By Cat Wheeler

 

Photo of Cat Wheeler (left) and Susan Tereba (right) by Suki Zoe

 

Imagine losing your beloved very slowly. Sitting beside you but gradually slipping away day by day, year after year, piece by piece.

 

We’re living longer than ever in history, and dementia is the price of our longevity. About 44 million people in the world have Alzheimer’s, with 5.5 million in the United States alone. One in six people over the age of 80 will travel this path.

 

Piece by Piece: Love in the Land of Alzheimer’s engages the reader on so many levels. It is sad, it is brave, it is funny, it is informative. It charts Susan’s challenging 14 year journey with humour and grace. The book highlights the heartbreak and exhaustion experienced by caregivers, who must juggle constantly changing symptoms, sometimes angry and destructive behavior, financial burdens and the emotional devastation of gradual loss as husbands and wives disappear in plain view.

 

“Humour saved my sanity,” Susan confided during an interview at the Ubud Writers Festival. It was dark humour, granted, but provided a counterpoint to the constant stress and worry. And writing the book provided an outlet for it all.

 

“I was sitting in a glorious Italian cathedral in 2009 when I was suddenly engulfed in a tidal wave of grief. I cried for days; I hadn’t realised how much grief I was holding. When I returned to Bali I thought of the many others who must be experiencing the same thing.

 

“I thought writing an article would be useful. But when I sat down and started, it became a book that pretty much wrote itself. The book was cathartic for me, and a legacy for Bob’s children and grandchildren.”

 

In the year it took to write the book she started a blog both to share the unfolding of Bob’s illness and to seek others in similar circumstances. She discovered an unacknowledged world of caregivers who were coping with Alzheimer’s patients and began to correspond with a community of people around the world who shared her experience.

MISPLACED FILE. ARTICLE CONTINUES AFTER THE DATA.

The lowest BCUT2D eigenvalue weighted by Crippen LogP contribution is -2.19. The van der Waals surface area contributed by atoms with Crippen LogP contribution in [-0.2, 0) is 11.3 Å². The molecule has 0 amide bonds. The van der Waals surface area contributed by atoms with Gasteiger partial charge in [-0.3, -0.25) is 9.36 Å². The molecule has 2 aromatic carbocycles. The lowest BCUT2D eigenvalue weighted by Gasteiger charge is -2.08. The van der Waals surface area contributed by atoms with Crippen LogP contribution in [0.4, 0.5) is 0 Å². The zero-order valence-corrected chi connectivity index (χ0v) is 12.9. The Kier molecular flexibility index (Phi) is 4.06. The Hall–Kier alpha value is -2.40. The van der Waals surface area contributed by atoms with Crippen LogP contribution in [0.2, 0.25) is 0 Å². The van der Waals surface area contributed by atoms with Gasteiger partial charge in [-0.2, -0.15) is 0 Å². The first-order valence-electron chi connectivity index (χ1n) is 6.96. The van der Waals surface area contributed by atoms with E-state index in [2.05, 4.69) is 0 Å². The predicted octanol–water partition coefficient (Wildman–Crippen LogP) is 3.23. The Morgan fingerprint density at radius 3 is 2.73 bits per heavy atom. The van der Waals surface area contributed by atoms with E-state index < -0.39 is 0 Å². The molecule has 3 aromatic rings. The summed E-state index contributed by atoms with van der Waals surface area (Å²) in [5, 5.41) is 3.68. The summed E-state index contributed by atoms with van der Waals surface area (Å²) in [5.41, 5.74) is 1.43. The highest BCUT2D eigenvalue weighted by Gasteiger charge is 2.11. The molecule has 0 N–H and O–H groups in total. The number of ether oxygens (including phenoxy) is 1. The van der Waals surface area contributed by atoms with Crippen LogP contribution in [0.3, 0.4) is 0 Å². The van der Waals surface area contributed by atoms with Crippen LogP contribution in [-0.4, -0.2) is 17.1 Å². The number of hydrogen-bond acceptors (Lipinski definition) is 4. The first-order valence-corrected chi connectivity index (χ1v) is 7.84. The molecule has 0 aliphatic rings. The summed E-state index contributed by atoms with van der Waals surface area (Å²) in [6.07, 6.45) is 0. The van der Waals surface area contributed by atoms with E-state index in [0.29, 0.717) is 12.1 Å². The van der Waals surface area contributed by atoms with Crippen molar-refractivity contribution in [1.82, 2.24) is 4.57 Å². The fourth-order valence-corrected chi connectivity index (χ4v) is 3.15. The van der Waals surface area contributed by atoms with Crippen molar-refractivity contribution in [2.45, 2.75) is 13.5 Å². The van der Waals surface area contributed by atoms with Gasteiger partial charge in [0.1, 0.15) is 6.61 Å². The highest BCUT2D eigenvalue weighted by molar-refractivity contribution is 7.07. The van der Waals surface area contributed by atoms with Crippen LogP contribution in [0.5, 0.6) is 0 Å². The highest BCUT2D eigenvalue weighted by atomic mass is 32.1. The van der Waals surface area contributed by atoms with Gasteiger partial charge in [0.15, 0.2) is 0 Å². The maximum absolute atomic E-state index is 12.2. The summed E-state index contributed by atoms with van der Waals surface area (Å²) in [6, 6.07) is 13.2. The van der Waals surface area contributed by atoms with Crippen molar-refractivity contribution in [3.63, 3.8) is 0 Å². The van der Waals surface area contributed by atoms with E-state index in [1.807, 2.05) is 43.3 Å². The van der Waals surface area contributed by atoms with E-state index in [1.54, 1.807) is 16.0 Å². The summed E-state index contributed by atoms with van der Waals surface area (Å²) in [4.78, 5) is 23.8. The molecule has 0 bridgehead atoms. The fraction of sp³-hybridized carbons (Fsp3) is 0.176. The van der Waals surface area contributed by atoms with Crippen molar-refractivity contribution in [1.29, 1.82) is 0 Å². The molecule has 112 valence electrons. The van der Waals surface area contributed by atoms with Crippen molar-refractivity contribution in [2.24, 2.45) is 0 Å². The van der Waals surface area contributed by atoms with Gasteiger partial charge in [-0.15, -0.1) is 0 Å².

When Bob became too difficult to manage at home she visited residential dementia facilities in the United States. “It broke my heart to think of him confined in a place like that,” she said. “I found a little cottage with a garden about 15 minutes from our house in Ubud, and trained four wonderful Balinese men to look after him. Bob had his own house, his dog, and attentive 24 hour care. He was taken out every day as long as that was possible, walked in the village, tidied the garden and watched TV with the guys. He was happy and occupied. I visited often. It was the best possible solution.”

 

It might have been the best solution, but Susan was wracked with guilt. The next three months were dark with depression as she adjusted to this next step in Bob’s illness. But the end of that year brought a gift of light and love. Susan met a new partner. Alan was kind and funny and fully supportive. Together they cared for Bob until he passed, with Susan by his side, four years later.

 

Writing the book clarified for Susan what she’d gone through on her long journey through Bob’s dementia. She found out how hard it was to tell the whole truth about hard times. The strain of being his primary caregiver, family earner, manager of their business, decision maker and researcher exhausted her emotionally and physically. But her editor encouraged her to include their love story, their travels, the founding of their business and their early days in Bali to bring balance to the tale.

 

We all know someone with dementia, and its shadow lurks around the corner for our own families and friends. Susan shares her experience through the book, her blog, her participation in the 2017 Writers and Readers Festival and her TEDxUbud talk (there wasn’t a dry eye in the house).

 

Piece by Piece: Love in the Land of Alzheimer’s is a book we all need to read. Find it on Kindle, Amazon and in Ganesha Books.

 

Feature photo by Suki Zoe